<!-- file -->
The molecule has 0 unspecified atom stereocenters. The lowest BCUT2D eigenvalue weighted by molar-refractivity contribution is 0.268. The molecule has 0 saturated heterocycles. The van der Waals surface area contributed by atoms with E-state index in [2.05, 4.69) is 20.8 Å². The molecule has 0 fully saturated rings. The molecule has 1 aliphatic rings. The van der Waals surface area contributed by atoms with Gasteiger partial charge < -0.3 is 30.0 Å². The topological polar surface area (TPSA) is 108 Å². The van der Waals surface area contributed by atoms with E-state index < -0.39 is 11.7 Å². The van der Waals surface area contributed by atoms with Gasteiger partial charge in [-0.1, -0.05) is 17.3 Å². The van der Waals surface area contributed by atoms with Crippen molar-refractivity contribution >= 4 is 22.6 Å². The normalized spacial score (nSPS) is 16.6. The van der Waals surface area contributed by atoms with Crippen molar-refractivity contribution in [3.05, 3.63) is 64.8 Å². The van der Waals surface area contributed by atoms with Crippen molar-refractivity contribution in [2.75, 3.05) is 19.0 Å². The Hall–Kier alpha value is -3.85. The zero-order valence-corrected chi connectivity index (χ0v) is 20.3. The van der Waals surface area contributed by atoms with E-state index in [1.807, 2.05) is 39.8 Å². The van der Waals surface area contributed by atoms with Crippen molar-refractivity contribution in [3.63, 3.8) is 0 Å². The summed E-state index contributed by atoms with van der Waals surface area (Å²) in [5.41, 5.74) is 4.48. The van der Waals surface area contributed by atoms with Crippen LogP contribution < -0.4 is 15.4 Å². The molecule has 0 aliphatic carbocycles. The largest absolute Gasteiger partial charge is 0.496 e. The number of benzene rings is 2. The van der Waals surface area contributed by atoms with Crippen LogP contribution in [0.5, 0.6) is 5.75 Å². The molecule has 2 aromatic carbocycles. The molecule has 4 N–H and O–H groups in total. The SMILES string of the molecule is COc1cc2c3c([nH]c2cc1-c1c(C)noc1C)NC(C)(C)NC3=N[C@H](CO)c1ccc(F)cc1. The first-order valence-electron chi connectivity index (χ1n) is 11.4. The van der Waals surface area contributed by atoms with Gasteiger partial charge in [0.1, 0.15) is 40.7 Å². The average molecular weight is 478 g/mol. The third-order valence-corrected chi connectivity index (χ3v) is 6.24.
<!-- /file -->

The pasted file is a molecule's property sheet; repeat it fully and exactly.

The molecule has 0 unspecified atom stereocenters. The lowest BCUT2D eigenvalue weighted by molar-refractivity contribution is 0.268. The molecule has 0 saturated heterocycles. The van der Waals surface area contributed by atoms with E-state index in [2.05, 4.69) is 20.8 Å². The molecule has 0 fully saturated rings. The molecule has 1 aliphatic rings. The van der Waals surface area contributed by atoms with Gasteiger partial charge < -0.3 is 30.0 Å². The topological polar surface area (TPSA) is 108 Å². The van der Waals surface area contributed by atoms with E-state index < -0.39 is 11.7 Å². The van der Waals surface area contributed by atoms with Gasteiger partial charge in [-0.1, -0.05) is 17.3 Å². The van der Waals surface area contributed by atoms with Crippen molar-refractivity contribution >= 4 is 22.6 Å². The normalized spacial score (nSPS) is 16.6. The van der Waals surface area contributed by atoms with Crippen molar-refractivity contribution in [3.05, 3.63) is 64.8 Å². The van der Waals surface area contributed by atoms with Crippen molar-refractivity contribution in [2.75, 3.05) is 19.0 Å². The Hall–Kier alpha value is -3.85. The zero-order valence-corrected chi connectivity index (χ0v) is 20.3. The van der Waals surface area contributed by atoms with E-state index in [1.807, 2.05) is 39.8 Å². The van der Waals surface area contributed by atoms with Crippen molar-refractivity contribution in [3.63, 3.8) is 0 Å². The summed E-state index contributed by atoms with van der Waals surface area (Å²) in [5.41, 5.74) is 4.48. The van der Waals surface area contributed by atoms with Crippen LogP contribution < -0.4 is 15.4 Å². The molecule has 0 aliphatic carbocycles. The largest absolute Gasteiger partial charge is 0.496 e. The number of benzene rings is 2. The van der Waals surface area contributed by atoms with Crippen LogP contribution in [0.5, 0.6) is 5.75 Å². The molecule has 2 aromatic carbocycles. The molecule has 4 N–H and O–H groups in total. The SMILES string of the molecule is COc1cc2c3c([nH]c2cc1-c1c(C)noc1C)NC(C)(C)NC3=N[C@H](CO)c1ccc(F)cc1. The first-order valence-electron chi connectivity index (χ1n) is 11.4. The van der Waals surface area contributed by atoms with Gasteiger partial charge in [0.1, 0.15) is 40.7 Å². The average molecular weight is 478 g/mol. The third-order valence-corrected chi connectivity index (χ3v) is 6.24.